It was characterised by slow starts in both halves – both ended by attacks five minutes in, from which Damien Duff was disappointed to see right-wing crosses not finished by Russian forward Pavel Pogrebnyak.
Sunderland flattered to deceive in those early stages – Craig Gardner ambitiously whistling a free-kick wide from 35 yards out, while Fulham were more incisive, Simon Mignolet having to make a good save from Pogrebnyak.
And Fulham showcased that precision when they took a 12th-minute lead following Lee Cattermole’s crass barging of Mahamadou Diarra which left referee Martin Atkinson absolutely no alternative but to award a free-kick 20 yards out, just to the right of goal.
Man-of-the-moment Clint Dempsey – Fulham’s top scorer and with a record of 15 goals in his last 15 games at Craven Cottage – relished the opportunity gifted to him and drove a right-foot shot around the wall and into the top left-hand corner of Mignolet’s goal.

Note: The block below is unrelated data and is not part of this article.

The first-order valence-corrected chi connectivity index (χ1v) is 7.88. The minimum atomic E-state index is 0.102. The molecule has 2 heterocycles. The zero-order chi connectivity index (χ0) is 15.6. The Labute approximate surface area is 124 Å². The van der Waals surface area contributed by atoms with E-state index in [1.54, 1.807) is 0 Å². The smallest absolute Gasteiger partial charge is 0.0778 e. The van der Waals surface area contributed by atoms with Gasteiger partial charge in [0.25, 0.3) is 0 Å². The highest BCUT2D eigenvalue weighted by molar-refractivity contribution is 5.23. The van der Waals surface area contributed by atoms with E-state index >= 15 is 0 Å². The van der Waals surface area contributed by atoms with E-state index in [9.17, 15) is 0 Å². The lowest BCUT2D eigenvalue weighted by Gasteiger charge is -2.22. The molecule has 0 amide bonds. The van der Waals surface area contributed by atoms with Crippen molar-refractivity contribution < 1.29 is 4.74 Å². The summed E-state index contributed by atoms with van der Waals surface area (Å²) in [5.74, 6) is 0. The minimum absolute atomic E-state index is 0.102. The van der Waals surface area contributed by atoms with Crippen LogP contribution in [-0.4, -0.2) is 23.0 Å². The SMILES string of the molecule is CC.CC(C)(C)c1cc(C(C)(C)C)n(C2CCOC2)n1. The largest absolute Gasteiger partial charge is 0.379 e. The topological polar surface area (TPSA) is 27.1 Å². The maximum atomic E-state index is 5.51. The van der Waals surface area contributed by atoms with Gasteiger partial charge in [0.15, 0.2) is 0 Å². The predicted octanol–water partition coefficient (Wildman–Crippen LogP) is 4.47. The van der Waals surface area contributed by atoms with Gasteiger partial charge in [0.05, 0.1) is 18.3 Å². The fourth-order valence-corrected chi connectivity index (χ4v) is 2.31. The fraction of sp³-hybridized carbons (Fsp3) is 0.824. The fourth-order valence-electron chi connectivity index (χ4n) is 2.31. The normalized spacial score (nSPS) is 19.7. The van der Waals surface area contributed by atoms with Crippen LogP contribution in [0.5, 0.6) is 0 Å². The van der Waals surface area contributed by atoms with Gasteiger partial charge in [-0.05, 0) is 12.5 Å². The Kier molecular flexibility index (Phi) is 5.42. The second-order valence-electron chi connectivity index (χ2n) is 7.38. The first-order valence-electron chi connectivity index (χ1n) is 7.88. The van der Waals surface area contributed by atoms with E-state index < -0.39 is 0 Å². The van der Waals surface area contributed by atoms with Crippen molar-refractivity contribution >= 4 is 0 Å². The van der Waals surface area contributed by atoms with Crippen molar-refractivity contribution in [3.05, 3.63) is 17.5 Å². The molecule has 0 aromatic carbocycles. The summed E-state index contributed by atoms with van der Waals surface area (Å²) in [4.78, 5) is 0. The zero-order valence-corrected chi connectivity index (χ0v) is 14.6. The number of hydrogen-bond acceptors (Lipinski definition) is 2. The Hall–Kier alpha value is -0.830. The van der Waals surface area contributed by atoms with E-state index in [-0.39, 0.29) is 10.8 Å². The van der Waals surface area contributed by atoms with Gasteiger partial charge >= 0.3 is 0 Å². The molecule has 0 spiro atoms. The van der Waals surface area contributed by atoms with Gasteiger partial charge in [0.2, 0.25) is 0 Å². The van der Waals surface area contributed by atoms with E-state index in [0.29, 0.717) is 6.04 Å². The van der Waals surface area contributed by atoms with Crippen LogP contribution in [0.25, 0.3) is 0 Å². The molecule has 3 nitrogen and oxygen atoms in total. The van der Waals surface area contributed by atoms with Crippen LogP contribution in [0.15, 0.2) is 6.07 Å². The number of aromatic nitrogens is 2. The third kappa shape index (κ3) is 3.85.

The keeper did well to get his fingertips to the ball and will feel that, having done so, he should have pushed it around the post.
But it was still a great shot from Dempsey and Sunderland had only themselves to blame for conceding the free-kick in the first place.
Mignolet, returning in goal after Craig Gordon’s cameo appearance, was one of three changes Martin O’Neill had made from the side which drew 2-2 with Bolton previously – Gardner returned from a one-game suspension to play on the right wing, while Ji was given an opportunity up front in place of Bendtner.
The reshuffle failed to spark a resurgence in form, although Cattermole tried hard to redeem himself after his clumsiness for the free-kick, producing defence-splitting passes for Sessegnon and then Gardner.
And while Gardner did well to even reach the ball, Sessegnon squandered a great chance to level on the quarter-hour when he twisted this way and that before his shot was blocked by Mark Schwarzer, when a quickly-taken shot would have had far more chance of success.
Fulham remained more incisive – a lovely interchange of passes from Duff and Danny Murphy up the right wing needing a goal-stopping challenge by Michael Turner eight yards out on the former Newcastle man.